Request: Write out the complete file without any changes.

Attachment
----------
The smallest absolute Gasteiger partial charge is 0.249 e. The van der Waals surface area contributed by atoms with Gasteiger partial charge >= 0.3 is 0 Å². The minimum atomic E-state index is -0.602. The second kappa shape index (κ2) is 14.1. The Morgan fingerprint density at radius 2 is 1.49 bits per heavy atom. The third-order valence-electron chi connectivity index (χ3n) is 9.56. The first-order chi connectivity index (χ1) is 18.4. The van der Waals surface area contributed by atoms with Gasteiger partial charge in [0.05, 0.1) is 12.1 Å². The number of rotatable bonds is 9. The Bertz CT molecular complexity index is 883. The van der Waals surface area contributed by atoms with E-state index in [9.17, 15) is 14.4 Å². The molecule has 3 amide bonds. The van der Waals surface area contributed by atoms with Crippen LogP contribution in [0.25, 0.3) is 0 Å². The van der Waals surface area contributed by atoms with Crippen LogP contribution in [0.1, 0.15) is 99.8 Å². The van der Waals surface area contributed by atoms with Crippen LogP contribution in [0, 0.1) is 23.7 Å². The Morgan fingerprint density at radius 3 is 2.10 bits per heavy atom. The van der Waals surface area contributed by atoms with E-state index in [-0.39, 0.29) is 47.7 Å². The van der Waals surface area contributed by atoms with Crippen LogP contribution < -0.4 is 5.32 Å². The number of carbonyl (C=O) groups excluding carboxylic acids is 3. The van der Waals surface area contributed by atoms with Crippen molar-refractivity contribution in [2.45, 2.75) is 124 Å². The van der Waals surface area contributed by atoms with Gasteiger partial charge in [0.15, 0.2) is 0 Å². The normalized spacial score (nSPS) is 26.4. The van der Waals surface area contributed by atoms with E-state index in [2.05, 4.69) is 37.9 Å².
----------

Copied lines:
The smallest absolute Gasteiger partial charge is 0.249 e. The van der Waals surface area contributed by atoms with Gasteiger partial charge >= 0.3 is 0 Å². The minimum atomic E-state index is -0.602. The second kappa shape index (κ2) is 14.1. The Morgan fingerprint density at radius 2 is 1.49 bits per heavy atom. The third-order valence-electron chi connectivity index (χ3n) is 9.56. The first-order chi connectivity index (χ1) is 18.4. The van der Waals surface area contributed by atoms with Gasteiger partial charge in [0.05, 0.1) is 12.1 Å². The number of rotatable bonds is 9. The Bertz CT molecular complexity index is 883. The van der Waals surface area contributed by atoms with E-state index in [9.17, 15) is 14.4 Å². The molecule has 3 amide bonds. The van der Waals surface area contributed by atoms with Crippen LogP contribution in [0.25, 0.3) is 0 Å². The van der Waals surface area contributed by atoms with Crippen LogP contribution in [0.1, 0.15) is 99.8 Å². The van der Waals surface area contributed by atoms with Crippen LogP contribution in [0, 0.1) is 23.7 Å². The Morgan fingerprint density at radius 3 is 2.10 bits per heavy atom. The van der Waals surface area contributed by atoms with E-state index in [-0.39, 0.29) is 47.7 Å². The van der Waals surface area contributed by atoms with Crippen LogP contribution < -0.4 is 5.32 Å². The number of carbonyl (C=O) groups excluding carboxylic acids is 3. The van der Waals surface area contributed by atoms with Crippen molar-refractivity contribution in [2.45, 2.75) is 124 Å². The van der Waals surface area contributed by atoms with Gasteiger partial charge in [0.15, 0.2) is 0 Å². The normalized spacial score (nSPS) is 26.4. The van der Waals surface area contributed by atoms with E-state index in [2.05, 4.69) is 37.9 Å².